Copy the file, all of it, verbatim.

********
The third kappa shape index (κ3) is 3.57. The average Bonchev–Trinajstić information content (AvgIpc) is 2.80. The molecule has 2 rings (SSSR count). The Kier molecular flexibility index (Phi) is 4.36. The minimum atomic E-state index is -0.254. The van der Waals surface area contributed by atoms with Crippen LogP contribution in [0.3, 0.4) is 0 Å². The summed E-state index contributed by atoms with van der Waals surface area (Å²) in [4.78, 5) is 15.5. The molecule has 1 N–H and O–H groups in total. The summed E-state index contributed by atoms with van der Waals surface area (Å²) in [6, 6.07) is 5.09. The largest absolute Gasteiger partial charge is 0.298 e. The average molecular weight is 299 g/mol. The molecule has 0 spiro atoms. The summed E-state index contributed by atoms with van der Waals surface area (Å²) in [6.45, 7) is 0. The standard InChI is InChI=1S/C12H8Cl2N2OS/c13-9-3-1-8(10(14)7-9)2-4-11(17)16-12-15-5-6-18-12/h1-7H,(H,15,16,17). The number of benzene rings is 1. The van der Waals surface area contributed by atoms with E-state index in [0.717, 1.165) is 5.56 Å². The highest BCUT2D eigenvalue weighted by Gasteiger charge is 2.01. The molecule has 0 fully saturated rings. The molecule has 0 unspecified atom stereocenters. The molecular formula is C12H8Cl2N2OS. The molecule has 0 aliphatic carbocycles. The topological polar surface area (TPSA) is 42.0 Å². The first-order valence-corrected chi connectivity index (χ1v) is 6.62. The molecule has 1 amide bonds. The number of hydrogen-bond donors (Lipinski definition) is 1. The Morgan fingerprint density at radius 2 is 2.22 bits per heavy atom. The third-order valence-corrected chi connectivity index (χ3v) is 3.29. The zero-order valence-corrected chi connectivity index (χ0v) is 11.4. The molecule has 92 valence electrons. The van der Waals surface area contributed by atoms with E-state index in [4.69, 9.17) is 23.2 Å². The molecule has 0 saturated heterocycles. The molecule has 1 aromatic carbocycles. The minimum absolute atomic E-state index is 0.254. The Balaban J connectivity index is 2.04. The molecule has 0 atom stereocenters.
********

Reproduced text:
The third kappa shape index (κ3) is 3.57. The average Bonchev–Trinajstić information content (AvgIpc) is 2.80. The molecule has 2 rings (SSSR count). The Kier molecular flexibility index (Phi) is 4.36. The minimum atomic E-state index is -0.254. The van der Waals surface area contributed by atoms with Crippen LogP contribution in [0.3, 0.4) is 0 Å². The summed E-state index contributed by atoms with van der Waals surface area (Å²) in [4.78, 5) is 15.5. The molecule has 1 N–H and O–H groups in total. The summed E-state index contributed by atoms with van der Waals surface area (Å²) in [6, 6.07) is 5.09. The largest absolute Gasteiger partial charge is 0.298 e. The average molecular weight is 299 g/mol. The molecule has 0 spiro atoms. The summed E-state index contributed by atoms with van der Waals surface area (Å²) in [6.45, 7) is 0. The standard InChI is InChI=1S/C12H8Cl2N2OS/c13-9-3-1-8(10(14)7-9)2-4-11(17)16-12-15-5-6-18-12/h1-7H,(H,15,16,17). The number of benzene rings is 1. The van der Waals surface area contributed by atoms with E-state index in [0.717, 1.165) is 5.56 Å². The highest BCUT2D eigenvalue weighted by Gasteiger charge is 2.01. The molecule has 0 fully saturated rings. The molecule has 0 unspecified atom stereocenters. The molecular formula is C12H8Cl2N2OS. The molecule has 0 aliphatic carbocycles. The topological polar surface area (TPSA) is 42.0 Å². The first-order valence-corrected chi connectivity index (χ1v) is 6.62. The molecule has 1 amide bonds. The number of hydrogen-bond donors (Lipinski definition) is 1. The Morgan fingerprint density at radius 2 is 2.22 bits per heavy atom. The third-order valence-corrected chi connectivity index (χ3v) is 3.29. The zero-order valence-corrected chi connectivity index (χ0v) is 11.4. The molecule has 92 valence electrons. The van der Waals surface area contributed by atoms with E-state index in [4.69, 9.17) is 23.2 Å². The molecule has 0 saturated heterocycles. The molecule has 1 aromatic carbocycles. The minimum absolute atomic E-state index is 0.254. The Balaban J connectivity index is 2.04. The molecule has 0 atom stereocenters.